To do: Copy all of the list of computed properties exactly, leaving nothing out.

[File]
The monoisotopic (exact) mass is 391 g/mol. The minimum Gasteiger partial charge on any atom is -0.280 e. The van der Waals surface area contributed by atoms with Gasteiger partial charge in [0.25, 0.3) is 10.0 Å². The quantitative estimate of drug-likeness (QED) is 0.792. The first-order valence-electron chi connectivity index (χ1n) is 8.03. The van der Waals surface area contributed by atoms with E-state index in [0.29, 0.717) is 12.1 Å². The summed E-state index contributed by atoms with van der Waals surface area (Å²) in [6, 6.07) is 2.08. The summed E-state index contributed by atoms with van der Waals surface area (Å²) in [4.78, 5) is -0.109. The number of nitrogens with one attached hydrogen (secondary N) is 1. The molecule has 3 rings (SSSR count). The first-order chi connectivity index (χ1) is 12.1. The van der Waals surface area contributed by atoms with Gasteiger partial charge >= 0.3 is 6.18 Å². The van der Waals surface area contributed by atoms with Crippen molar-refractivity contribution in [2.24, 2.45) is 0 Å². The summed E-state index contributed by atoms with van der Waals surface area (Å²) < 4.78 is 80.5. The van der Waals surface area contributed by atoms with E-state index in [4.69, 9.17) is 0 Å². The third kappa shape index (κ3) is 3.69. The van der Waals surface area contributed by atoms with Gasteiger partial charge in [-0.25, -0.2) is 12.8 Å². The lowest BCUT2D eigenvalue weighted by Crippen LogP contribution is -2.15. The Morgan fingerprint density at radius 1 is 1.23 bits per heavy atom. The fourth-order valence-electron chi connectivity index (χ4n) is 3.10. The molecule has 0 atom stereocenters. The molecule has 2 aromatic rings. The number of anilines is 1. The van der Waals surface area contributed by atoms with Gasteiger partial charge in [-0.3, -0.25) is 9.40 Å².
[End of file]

The monoisotopic (exact) mass is 391 g/mol. The minimum Gasteiger partial charge on any atom is -0.280 e. The van der Waals surface area contributed by atoms with Gasteiger partial charge in [0.25, 0.3) is 10.0 Å². The quantitative estimate of drug-likeness (QED) is 0.792. The first-order valence-electron chi connectivity index (χ1n) is 8.03. The van der Waals surface area contributed by atoms with E-state index in [0.29, 0.717) is 12.1 Å². The summed E-state index contributed by atoms with van der Waals surface area (Å²) in [6, 6.07) is 2.08. The summed E-state index contributed by atoms with van der Waals surface area (Å²) in [4.78, 5) is -0.109. The number of nitrogens with one attached hydrogen (secondary N) is 1. The molecule has 3 rings (SSSR count). The first-order chi connectivity index (χ1) is 12.1. The van der Waals surface area contributed by atoms with Gasteiger partial charge >= 0.3 is 6.18 Å². The van der Waals surface area contributed by atoms with Crippen molar-refractivity contribution in [2.24, 2.45) is 0 Å². The summed E-state index contributed by atoms with van der Waals surface area (Å²) < 4.78 is 80.5. The van der Waals surface area contributed by atoms with E-state index in [4.69, 9.17) is 0 Å². The third kappa shape index (κ3) is 3.69. The van der Waals surface area contributed by atoms with Gasteiger partial charge in [-0.25, -0.2) is 12.8 Å². The lowest BCUT2D eigenvalue weighted by Crippen LogP contribution is -2.15. The Morgan fingerprint density at radius 1 is 1.23 bits per heavy atom. The fourth-order valence-electron chi connectivity index (χ4n) is 3.10. The molecule has 0 atom stereocenters. The molecule has 2 aromatic rings. The number of anilines is 1. The van der Waals surface area contributed by atoms with Gasteiger partial charge in [-0.3, -0.25) is 9.40 Å².